Logo Modernism is a brilliant catalog of corporate trademarks from 1940-1980 that testify to the enduring values of modernist design.

Logo Modernism Is a Brilliant Catalog of What Good Corporate Logo Design Looks Like

Logo Modernism Is a Brilliant Catalog of What Good Corporate Logo Design Looks Like

The Eye
Slate’s design blog.
Oct. 20 2015 12:02 PM

Logo Modernism Is a Brilliant Catalog of What Good Corporate Logo Design Looks Like

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Logo Modernism contains 6,000 trademarks from 1940–1980. Here, modernist logos based on arrow designs.

Courtesy of Taschen

Logo Modernism, a new Taschen book out next month by German graphic designer Jens Müller, is a brilliant catalog of 6,000 trademarks from 1940–1980 that reflect how modernist design ideals helped shape the corporate identities of everything from media organizations to airlines.

Grouped thematically into sections on geometric, typographic, and effects-driven trademark designs, the book provides inspiration for graphic designers and eye candy for anyone interested in a satisfying illustration of the ways in which individual designers might use a circle, a series of dots, or a letter of the alphabet to create a graphic representation of a company’s identity. This fantastic collection of handsome logos testifies to the enduring power of clean, crisp, universally symbolic design language that is a far cry from the often trendy, cheesy, puffed-up corporate branding that exists today.

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Modernist logos based on the letter M.

Courtesy of Taschen

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Corporate trademarks designed to represent pairs of alphabet letters.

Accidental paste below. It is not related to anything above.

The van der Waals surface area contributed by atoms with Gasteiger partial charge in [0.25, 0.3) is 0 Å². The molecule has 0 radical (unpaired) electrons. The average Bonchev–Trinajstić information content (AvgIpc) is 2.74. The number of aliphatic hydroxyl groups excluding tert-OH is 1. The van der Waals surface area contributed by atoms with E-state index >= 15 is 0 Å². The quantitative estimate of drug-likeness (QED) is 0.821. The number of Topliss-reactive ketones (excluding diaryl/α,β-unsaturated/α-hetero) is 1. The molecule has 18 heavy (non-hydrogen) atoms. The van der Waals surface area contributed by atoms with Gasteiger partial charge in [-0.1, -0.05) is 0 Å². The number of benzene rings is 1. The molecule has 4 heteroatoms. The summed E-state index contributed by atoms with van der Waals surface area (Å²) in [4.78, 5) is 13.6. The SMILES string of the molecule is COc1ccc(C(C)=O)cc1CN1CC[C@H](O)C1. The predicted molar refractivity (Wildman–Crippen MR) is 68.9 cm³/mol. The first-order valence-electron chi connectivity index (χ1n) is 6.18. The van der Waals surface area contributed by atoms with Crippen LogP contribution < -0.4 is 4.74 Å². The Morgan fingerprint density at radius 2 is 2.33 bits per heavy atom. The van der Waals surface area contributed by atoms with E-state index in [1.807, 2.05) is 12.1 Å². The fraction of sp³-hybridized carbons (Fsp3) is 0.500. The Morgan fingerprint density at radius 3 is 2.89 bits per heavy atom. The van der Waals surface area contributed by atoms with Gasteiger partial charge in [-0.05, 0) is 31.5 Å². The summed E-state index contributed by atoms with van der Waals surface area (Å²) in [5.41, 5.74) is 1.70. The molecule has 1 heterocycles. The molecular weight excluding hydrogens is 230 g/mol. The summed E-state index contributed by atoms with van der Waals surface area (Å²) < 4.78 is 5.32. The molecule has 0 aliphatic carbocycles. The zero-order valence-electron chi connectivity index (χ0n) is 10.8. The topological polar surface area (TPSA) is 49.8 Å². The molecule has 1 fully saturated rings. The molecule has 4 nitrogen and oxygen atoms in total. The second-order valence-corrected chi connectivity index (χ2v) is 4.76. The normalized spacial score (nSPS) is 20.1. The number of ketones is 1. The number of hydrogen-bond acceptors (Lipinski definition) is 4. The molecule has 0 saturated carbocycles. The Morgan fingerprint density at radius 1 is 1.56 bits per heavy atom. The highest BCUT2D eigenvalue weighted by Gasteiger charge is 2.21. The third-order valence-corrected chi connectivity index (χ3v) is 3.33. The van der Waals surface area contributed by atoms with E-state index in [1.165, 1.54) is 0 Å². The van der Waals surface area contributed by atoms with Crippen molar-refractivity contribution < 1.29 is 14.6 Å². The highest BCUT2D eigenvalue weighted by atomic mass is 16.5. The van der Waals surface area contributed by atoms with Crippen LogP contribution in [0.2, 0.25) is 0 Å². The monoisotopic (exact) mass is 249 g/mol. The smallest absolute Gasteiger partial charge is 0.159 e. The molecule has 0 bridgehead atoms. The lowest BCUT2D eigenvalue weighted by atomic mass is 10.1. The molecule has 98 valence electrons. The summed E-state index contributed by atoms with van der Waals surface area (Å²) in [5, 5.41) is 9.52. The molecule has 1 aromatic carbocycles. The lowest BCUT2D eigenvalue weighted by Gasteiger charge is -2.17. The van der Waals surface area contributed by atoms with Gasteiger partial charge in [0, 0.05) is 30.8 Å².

Courtesy of Taschen

“Today it seems that the logo gives designers greater freedom than ever before,” Müller writes in the book’s introduction, “but it also makes it more vital than ever to stick to a manageable number of basic design parameters.”           

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In addition to pages and pages of well-designed corporate trademarks of all sorts, the book also features an intro from Müller on the history of logos, an essay on modernism and graphic design by contributor R. Roger Remington, a series of individual designer profiles of luminaries such as Paul Rand, and case studies on the graphic identities of Fiat and the Mexico Olympic Games of 1968.

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Modernist variations on a circle-based logo.

Courtesy of Taschen

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Various iterations on the letter G.

Courtesy of Taschen

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Modernist 3-D logos.

Courtesy of Taschen

“Pick up any book about logos published 50 or 60 years ago and sooner or later you will come across references to how simplicity and directness serve as a counterbalance to our ‘complicated world,’ ” Müller writes. “The birth of modern graphics coincided with the moment when modern graphic designers were striving to create clear-cut systems and concepts rather than to display artistic genius.”

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Modernist logos designed to visually represent rotation of varying sorts.

Courtesy of Taschen

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Modernist logos with an overlay motif.

Courtesy of Taschen

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Modernist mirror image reflection logo designs.

Courtesy of Taschen

In his essay, Remington writes that European Modernism was brought to America prior to World War II, and during the country’s post-war economic boom, “corporate identity became the goal of most businesses and industries,” he writes. “Every firm needed a new corporate logo or symbol, and a modern look became the norm for every business. Progressive American designers such as Lester Beall, Paul Rand and William Golden met the challenge and thus began the golden age of corporate identity in the United States.”

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Modernist logos with a split design.

Courtesy of Taschen

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Modernist takes on figurist logo designs.

Courtesy of Taschen

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Modernist logos incorporating lines.

Courtesy of Taschen

Kristin Hohenadel's writing on design has appeared in publications including the New York Times, Fast Company, Vogue, Elle Decor, Lonny, and Apartment Therapy.